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Little guy loses Re: “California’s new wildfire plan” by Julie Cart (News, July 18): “The law now flips the burden of proof to advocates and victims groups to show that a utility acted unreasonably.” Unbelievable. Once again, deep-pocketed organizations win and regular people lose. Victims of wildfires are already having to pick up the pieces from their broken lives, already a massive financial burden. Now, if utilities act negligently, victims have to incur the added, and likely even larger, financial burden of proving utility culpability. The likely outcome (which I suspect is exactly what the utilities want) is that victims will be forced to give up holding utilities accountable for their actions and abandon their properties (allowing predatory realtors and lenders to resell the land), particularly when you consider that these laughably small “victim funds” are likely to be depleted long before most victims are able to receive any compensation. The bottom line: score one for utilities, while victims get screwed.

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Mouthpiece for progressives Re: “Vilifying different views” by Ted Ternes (Letters, July 18): You express wishful thinking. The non-mainstream press used to pride itself on its willingness to question everything, which appealed to independent thinkers. SN&R used to be like that. Now it has simply morphed into the mouthpiece for the progressives, who are very different from independent-minded people. Now, you are no longer allowed to question any of their orthodoxy without being a pick-your-cause denier, a racist or just plain stupid— and that assumes they will even allow your comment to be printed. They have become the exact type of people they used to demonize for trying to prosecute thought crimes. I would love for them to support independent thought again, but sadly, like the ACLU, they are now only for supporting progressive thought, not free or independent thought. I challenge SN&R to go back to balanced journalism. Explore both sides of an issue; two great ones would be illegal immigration and climate change.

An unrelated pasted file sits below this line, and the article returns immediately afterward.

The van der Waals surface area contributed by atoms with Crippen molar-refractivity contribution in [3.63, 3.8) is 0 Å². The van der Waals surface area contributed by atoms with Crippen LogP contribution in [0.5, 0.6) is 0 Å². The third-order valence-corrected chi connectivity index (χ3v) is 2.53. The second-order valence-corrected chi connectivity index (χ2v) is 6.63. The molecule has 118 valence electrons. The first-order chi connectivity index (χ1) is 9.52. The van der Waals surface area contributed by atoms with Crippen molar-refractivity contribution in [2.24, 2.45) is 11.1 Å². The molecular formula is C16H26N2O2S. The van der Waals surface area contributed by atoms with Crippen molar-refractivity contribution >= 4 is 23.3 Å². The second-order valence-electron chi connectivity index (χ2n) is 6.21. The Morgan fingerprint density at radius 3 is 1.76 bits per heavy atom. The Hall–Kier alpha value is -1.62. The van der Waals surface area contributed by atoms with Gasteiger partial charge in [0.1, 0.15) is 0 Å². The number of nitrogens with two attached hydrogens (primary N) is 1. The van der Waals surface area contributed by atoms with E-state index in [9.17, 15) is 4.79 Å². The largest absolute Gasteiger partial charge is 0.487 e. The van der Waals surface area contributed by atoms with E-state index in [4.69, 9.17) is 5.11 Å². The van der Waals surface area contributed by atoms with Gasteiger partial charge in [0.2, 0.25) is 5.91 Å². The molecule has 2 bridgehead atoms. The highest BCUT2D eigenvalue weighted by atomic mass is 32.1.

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Getting through life Re: “Vilifying different views” by Ted Ternes (Letters, July 18): I don’t know anything about vilifying different views. We have garbage that we filter through

to understand what we see. Underneath the garbage it’s just us trying to get through life. When we get old and die it becomes obvious. The things we thought that mattered don’t matter anymore. Do we see ourselves in others? Sacrificing ourselves for others is a hard thing to do.

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Bad advice Re: “We can’t all be happy” by Joey Garcia (Ask Joey, July 18): Ask Joey recently advised a reader that it was “not too late” to become who she might have been, offering this wisdom as a quote from Mary Ann Evans, who she said wrote under the pen name George Sand. In fact, Evans wrote as George Eliot. Further, Elliot very much thought that it could be too late. Her books explore how we accept how our lives turn out, rather than suggest that we might, late in the day, change our fates. It’s very American to ignore the evidence and insist that we might all be suddenly happier through sheer determination. But it’s better advice to read closely, love accuracy and learn how to love and slowly improve the imperfect lives we have.